When I held the letter of congratulations for my Irish passport application, I cried

They drilled it into our heads as children that we should never forget where we came from

Mary McEvoy Bailey emigrated to the US in 1886 with her young son, my grandfather Joseph, in tow. The sudden paralysis and later death of her husband Samuel at the age of 41 in the Monaghan Asylum in 1882 was the event that forced my grandfather’s emigration to the US as a child.

The goods from Samuel Bailey’s prosperous shop at 23 D’Olier Street in Dublin had already been auctioned down to the last pickle on January 5th, 1881, including more than 2,500 bottles of claret, port, sherry and other wines; spices, hams, jellies, and “an extremely useful horse” with delivery van and harness.

Joseph, who as an adult worked selling ladies hats and accessories, died of a heart attack in a Chicago elevator in 1937. Joseph’s passing left my father the man of the house at the age of 12. Being a teenaged boy during tough times, had to be difficult and Dad refused to talk about his past. I could never pry any information from him.

For Irish Catholics, my family is small. My mother had one sister. My father had a sister, and one brother who opted for the priesthood during the US Depression. I took a DNA test which told me that I carry 94 per cent Irish and British genes, which fits family lore.


Our family didn’t mingle much. We were clannish and kept to our Irish-American selves. Though we were raised Catholic, the single most important thing drilled into my head was that I should never forget where we came from, never forget I was Irish.

My parents, children of the Irish diaspora, carried massive regrets that their parents and grandparents had left Ireland under stressful circumstances. We were now living away from Ireland, but we clung to that identity. Proud Fenian ghosts watched over us.


My sister Maureen and I undertook our journey to reconnect with Ireland about 17 years ago, well before Brexit. We were hampered by poor records, and by the expense of research. My dad’s Chicago birth certificate lists his name only as “Baily”. No first name and a misspelled last name.

When the whole Brexit story broke, it put me into a mild panic. I feared that Ireland might change the rules about citizenship before I could put the pieces of my particular puzzle in place.

Indeed, once the Brexit avalanche of foreign birth registry applications began, Ireland pulled applications in from consulates in the US to offices in St Stephen’s Green. We persevered and finally gathered the documentation to register our foreign births.

When I held the letter of congratulations from St Stephen’s Green, I cried. It is hard for me to express what that recognition meant. Validation, reconnection, perhaps even the righting of very old wrongs.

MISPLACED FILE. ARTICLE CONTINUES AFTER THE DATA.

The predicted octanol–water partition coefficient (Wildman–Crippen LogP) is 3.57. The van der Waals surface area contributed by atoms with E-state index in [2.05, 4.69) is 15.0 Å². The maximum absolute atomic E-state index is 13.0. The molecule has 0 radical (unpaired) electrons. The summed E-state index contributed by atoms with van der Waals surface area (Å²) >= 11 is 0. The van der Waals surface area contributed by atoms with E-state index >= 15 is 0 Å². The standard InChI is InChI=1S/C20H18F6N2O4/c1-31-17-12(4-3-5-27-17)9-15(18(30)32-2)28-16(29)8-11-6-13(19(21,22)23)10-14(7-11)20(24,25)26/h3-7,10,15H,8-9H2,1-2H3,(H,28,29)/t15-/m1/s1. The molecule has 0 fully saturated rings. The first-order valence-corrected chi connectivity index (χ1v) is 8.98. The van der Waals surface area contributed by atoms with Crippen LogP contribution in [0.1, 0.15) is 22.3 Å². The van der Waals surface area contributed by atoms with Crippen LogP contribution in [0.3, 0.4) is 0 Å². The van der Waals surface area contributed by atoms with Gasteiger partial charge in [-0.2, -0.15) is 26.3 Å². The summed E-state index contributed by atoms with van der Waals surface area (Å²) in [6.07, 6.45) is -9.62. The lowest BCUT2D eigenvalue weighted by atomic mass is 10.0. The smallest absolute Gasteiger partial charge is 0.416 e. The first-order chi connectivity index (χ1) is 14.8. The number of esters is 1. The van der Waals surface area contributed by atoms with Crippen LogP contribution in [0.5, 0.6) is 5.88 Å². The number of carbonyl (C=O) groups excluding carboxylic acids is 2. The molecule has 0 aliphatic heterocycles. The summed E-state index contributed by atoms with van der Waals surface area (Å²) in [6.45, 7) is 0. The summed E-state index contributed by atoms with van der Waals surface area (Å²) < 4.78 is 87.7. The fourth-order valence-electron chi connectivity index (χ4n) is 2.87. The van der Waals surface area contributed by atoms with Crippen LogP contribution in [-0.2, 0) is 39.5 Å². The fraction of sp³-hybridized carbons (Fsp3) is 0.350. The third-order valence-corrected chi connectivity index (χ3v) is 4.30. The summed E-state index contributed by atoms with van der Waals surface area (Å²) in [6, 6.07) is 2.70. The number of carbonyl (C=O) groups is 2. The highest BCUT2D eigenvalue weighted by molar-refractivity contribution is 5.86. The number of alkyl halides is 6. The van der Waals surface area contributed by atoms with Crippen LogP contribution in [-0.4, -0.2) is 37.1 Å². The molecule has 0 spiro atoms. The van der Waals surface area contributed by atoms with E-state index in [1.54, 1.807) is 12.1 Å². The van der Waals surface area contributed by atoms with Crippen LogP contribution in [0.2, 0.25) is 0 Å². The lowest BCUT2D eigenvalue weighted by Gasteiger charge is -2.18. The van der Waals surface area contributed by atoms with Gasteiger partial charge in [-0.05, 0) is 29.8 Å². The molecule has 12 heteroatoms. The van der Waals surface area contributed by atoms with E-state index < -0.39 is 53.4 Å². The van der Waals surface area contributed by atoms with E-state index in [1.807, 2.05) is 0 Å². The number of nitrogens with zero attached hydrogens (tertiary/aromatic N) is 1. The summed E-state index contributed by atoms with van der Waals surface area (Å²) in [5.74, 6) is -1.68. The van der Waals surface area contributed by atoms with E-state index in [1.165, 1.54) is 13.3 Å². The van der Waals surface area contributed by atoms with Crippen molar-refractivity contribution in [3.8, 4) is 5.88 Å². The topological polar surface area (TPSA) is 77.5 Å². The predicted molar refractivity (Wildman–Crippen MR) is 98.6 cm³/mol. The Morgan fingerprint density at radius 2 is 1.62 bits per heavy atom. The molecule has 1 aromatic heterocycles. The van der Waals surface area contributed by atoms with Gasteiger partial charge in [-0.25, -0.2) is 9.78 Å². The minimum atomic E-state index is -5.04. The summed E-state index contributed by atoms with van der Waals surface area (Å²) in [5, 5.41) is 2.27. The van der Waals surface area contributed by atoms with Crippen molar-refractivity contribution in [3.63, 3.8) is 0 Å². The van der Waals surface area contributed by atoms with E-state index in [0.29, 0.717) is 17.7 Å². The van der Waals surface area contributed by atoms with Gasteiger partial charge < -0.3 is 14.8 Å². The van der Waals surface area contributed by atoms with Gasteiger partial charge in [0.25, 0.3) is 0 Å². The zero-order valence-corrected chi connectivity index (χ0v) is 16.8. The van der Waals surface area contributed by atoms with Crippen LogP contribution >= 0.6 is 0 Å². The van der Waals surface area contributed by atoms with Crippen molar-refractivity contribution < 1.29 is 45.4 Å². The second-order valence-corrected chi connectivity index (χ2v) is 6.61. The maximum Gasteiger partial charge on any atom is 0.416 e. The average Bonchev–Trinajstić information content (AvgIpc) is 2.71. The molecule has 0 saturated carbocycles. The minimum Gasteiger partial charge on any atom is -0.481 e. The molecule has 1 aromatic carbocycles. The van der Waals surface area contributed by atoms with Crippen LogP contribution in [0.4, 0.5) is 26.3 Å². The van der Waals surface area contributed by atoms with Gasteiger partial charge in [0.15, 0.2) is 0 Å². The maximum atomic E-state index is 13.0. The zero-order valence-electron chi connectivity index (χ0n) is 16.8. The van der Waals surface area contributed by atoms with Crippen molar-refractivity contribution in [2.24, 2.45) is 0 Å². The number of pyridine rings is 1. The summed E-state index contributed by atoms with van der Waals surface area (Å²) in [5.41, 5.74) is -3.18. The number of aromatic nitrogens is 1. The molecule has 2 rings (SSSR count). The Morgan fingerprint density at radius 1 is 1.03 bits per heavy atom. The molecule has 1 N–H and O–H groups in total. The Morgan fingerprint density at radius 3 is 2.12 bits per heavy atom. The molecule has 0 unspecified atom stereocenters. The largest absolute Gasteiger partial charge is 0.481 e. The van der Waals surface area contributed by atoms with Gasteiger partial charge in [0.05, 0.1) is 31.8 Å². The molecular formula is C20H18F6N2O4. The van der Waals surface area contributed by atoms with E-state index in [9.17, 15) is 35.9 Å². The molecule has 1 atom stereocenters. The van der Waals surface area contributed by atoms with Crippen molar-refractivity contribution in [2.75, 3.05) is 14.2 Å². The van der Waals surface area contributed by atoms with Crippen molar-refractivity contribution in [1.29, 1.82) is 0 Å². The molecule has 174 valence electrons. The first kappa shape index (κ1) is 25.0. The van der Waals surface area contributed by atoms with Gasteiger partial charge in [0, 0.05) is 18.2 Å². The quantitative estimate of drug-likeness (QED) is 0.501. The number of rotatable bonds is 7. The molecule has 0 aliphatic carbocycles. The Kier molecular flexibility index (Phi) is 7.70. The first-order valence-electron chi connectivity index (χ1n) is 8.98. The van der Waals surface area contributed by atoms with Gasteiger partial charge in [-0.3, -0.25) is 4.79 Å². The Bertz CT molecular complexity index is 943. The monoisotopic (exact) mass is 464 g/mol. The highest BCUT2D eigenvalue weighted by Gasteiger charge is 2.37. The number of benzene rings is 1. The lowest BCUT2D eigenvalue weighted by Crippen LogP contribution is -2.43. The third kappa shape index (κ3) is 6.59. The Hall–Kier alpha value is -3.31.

Having never lived in the Republic, I make no claim to being Irish Irish. But I am immersed in Irish history and current events. I read. I listen.

Having never lived in the Republic, I make no claim to being Irish Irish. My attempts at learning the language are sad and funny at the same time. But I am immersed in Irish history and current events. I read. I listen. I'm a Patreon supporter of the Irish Passport podcast, as well as Fin Dwyer's Irish History podcast.


We have an active Irish Heritage club in Seattle - irishclub.org - that gives various opportunities to connect. I've shaken hands with the Irish consul Robert O'Driscoll; I've heard the Mayor of Galway speak; I've been to a lecture by Dr Micheline Sheehy-Skeffington.

I've been to Ireland once, and plan to return next year for a longer visit. I've connected with researchers on www.irelandxo.com who provided the advertisement of the auction of my great-grandfather's shop in Dublin following his illness and death.

On my right shoulder I now have a tattoo. It’s a familiar image - the triskelion carved into the interior of Newgrange some 5,000 years ago. For me this art means several things. It represents Ireland looking over my shoulder all my life. It represents the burden of carrying Irish identity while living away from it. It’s an acknowledgement that my ancestry goes way, way back, mostly on one green island.

In a recent article in The Irish Times, Are Irish passport holders in Britain becoming 'more Irish'?  Dr Marc Scully wondered if for some people getting an Irish passport is "simply the formalisation of an already held identity". In my case, the answer is most definitely yes.

Seán Bailey retired from the US Postal Service in 2015. He currently lives with his husband, John Knutson, in Kent, Washington, a suburb of Seattle.